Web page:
Today I celebrated part 2 of my autumn equinox ritual…the departure of Apollon to Hyperborea and the transference of power to Dionysos for the winter season. I know alot of people prefer to celebrate this during the Pyanepsia, but while Apollon is honored during this festival it is not really a festival for Apollon. It is a festival of Theseus in which Apollon is not a real participant aside from a thanksgiving in the part of the hero. In fact Pyanepsia is so closely enjoined with the myth of Dionysos and Ariadne that Apollon often appears barely visible at all in the festival aside from what basically is honorable mention for the assistance that was given. It is as the equinox itself that Apollon leaves, and Dionysos gains Delphi before he departs to the underworld (recalling that his grave was at Delphi) before arising, reborn, in the winter. I truly wish I had some image of Dionysos to make this festival truly feel complete, but that will have to be on my wishlist in time for the spring return of Apollon so I can have some company there for the Apollon statue. Of course I would love to get one sometime before winter..maybe a gift to myself for the holidays…for the manywinter festivals of Dionysos!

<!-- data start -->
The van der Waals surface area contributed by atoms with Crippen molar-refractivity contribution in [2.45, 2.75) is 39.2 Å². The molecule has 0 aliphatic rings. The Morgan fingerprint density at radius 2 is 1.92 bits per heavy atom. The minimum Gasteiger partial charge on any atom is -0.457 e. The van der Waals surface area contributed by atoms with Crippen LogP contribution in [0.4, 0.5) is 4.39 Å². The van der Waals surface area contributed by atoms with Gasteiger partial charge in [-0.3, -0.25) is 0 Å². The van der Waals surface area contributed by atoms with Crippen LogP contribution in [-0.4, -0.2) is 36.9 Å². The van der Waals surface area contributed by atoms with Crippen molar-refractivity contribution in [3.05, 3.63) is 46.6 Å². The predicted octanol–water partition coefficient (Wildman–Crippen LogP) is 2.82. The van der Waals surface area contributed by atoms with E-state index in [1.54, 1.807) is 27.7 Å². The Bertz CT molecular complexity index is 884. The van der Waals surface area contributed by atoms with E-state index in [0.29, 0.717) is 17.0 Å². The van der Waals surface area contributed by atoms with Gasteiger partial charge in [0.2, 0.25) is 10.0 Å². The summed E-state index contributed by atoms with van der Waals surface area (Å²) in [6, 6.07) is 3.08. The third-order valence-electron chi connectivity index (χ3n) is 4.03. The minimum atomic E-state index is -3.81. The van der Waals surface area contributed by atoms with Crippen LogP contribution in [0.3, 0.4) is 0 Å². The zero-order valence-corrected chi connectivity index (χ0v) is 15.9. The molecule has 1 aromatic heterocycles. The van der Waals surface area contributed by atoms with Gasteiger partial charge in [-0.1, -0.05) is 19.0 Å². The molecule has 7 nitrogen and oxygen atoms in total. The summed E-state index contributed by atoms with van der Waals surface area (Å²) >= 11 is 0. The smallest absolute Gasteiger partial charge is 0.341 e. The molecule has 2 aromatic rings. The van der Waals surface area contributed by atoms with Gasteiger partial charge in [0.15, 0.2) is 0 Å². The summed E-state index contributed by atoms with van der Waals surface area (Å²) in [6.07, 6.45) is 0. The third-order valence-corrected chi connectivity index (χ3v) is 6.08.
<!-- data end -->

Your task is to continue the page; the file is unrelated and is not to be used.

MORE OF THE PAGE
In any case the autumn equinox is a pivital time of the year, the transference from summer into winter…a seasonal transference from which Apollon is inseperable if you closely regard the Orphic hymn to Apollon. Therefore I feel it is an important festival to not neglect in common with the festival for Persephone.. The very atmosphere of the ritual was quite static…as in I was tingly all over, especially on my hand as I saluted to the gods in my prayer. the feeling was quite different the more fuzzy feeling from the earlier festival, instead of being bittersweet it was charged with the movement of change. I especially felt this as I chimed the cymbals (small finger cymbals…I don’t have large cymbals and don’t think I would want to use those indoors, finger cymbals work perfectly for mypurposes) 12 times to greet Dionysos as I made my prayers to Apollon.
Finally I sat the small iron statue of Apollon that was a gift while I had the occassion to visit Delphi, strung all around him the Baltic amber beads representing those tears which he had once shed according to myth in his first exile to the land of his mother, and this I placed upon a blue glass swan towards the end of the ritual as I bid him good journey. After this weekend his altar candle shall be encased in a lamp to represent his light shining from afar.